Exploring the Norwegian Fjords: A Guide by Øyvind Heen
Fjord expert Øyvind Heen has spent his life exploring and documenting the unique landscapes of the Norwegian fjords. He now shares his knowledge and passion for these fascinating places.
The complexity of the fjords
Heen understands the confusion that can arise when traveling through Fjord Norway. Not only are there many fjords, but they are also long, deep and with many branches. Some of the side branches are even more famous than the main fjords. According to Heen, the most spectacular fjords are actually secondary arms: Geirangerfjord, Aurlandsfjord, Nærøyfjord and Lysefjord. Your list of fjords to visit also includes Romsdalsfjord, Nordfjord, Sognefjord, Hardangerfjord and, further north, the narrow Trollfjord.
Origins of the fjords
“The fjords were created by deep glacial erosion below sea level,” explains Heen. “Over 2.5 million years and during a succession of ice ages, U-shaped valleys were carved out. In other words, glaciers formed fjords.”
Exploring the fjords
Norwegian fjords can be compared to main roads, with side streets and narrow alleys, a bit like the canals of Venice in extra-large format. Many tourists are fascinated by the changing weather conditions in the fjord landscapes. “For people who come from warm, sunny places, the change in climate is an attraction in itself,” says Heen.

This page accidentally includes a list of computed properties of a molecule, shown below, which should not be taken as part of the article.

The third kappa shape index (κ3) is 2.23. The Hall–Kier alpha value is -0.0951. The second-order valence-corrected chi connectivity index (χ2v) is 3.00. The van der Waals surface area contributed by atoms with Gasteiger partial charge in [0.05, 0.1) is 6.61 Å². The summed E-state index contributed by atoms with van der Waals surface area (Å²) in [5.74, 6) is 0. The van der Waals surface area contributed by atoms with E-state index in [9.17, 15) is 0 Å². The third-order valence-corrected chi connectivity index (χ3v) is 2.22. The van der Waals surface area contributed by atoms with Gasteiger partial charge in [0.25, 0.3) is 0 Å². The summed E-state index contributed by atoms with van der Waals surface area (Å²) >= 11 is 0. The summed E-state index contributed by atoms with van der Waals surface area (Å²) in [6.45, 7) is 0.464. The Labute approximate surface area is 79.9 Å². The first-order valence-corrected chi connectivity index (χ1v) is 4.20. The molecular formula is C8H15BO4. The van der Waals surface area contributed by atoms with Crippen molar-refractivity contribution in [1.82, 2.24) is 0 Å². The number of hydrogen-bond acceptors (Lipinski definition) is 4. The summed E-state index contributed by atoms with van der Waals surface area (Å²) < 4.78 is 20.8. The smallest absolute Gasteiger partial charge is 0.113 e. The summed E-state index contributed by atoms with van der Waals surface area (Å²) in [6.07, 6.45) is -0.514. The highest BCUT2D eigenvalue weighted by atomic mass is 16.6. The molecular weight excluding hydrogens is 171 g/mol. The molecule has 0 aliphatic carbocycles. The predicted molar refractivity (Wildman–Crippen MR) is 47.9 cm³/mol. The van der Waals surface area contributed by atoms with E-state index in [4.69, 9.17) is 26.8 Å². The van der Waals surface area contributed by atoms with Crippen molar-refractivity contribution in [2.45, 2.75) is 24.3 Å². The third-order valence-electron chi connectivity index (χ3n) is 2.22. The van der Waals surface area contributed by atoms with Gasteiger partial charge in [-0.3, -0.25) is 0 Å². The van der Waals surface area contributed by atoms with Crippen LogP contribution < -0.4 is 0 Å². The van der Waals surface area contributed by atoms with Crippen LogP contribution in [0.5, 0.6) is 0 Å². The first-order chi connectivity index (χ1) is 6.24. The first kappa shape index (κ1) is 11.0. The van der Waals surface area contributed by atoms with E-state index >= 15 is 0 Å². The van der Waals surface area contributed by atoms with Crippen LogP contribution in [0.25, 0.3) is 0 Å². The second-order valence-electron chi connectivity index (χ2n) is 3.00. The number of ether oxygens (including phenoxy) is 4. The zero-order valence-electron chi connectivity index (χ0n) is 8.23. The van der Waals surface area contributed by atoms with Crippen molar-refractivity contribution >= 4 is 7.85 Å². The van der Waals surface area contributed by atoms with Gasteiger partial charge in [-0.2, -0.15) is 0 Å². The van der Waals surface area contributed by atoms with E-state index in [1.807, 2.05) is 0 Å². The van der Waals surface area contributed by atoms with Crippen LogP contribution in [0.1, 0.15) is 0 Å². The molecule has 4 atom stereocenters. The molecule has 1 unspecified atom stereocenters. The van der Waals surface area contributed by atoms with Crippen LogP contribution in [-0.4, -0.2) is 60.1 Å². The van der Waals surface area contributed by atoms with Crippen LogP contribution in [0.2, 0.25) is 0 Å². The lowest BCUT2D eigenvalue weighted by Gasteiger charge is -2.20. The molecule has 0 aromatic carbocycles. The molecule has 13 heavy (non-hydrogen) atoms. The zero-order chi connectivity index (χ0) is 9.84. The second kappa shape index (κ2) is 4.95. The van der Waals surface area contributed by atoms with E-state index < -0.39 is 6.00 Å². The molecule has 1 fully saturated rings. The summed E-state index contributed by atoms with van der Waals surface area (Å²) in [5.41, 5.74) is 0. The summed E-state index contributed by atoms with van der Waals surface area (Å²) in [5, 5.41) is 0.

Guide to the main fjords in Norway
Heen offers a quick guide to Norway’s main fjords, from south to north.
Lysefjord, in Ryfylke, is the southernmost of the most famous fjords on the west coast of Norway. Many popular destinations and activities are located here, including excursions to the Kjerag and Preikestolen viewpoints.
Norway’s second longest fjord, the Hardangerfjord, stretches 179 kilometers from the Atlantic Ocean to the Hardangervidda Plateau. It is famous for the spring flowering of apple trees on the steep slopes surrounding it.
Sognefjord, known as “the king of the fjords”, is the longest fjord in Norway. It extends for more than 200 kilometers into the interior of the country and measures 1,308 meters at its deepest point.
The 29 kilometer long Aurlandsfjord is a narrow arm of the Sognefjord. Many tourists arrive here traveling on the two iconic railway lines: the Bergen Railway and the Flåm Railway.
Near Aurlandsfjord is the 18 kilometer long Nærøyfjord, a UNESCO World Heritage Site. It is considered the most beautiful and wild arm of the Sognefjord.
The 15 kilometer long Geiranger Fjord, also a UNESCO World Heritage Site, is often considered the most fascinating of the fjords.
Hjørundfjord has very similar landscapes to Geirangerfjord, but with much fewer tourists and more intact nature.
The Romsdal region is known for its diverse and fantastic nature. The 88 kilometer long Romsdalsfjord is characterized by a coastal landscape dotted with islands and a long fjord surrounded by steep mountains.
Although the Trollfjord, a steep 3-kilometre-long fjord between the islands of Lofoten and Vesterålen, measures only about 100 meters at its narrowest point, cruise ships such as Hurtigruten still cross it daily in summer.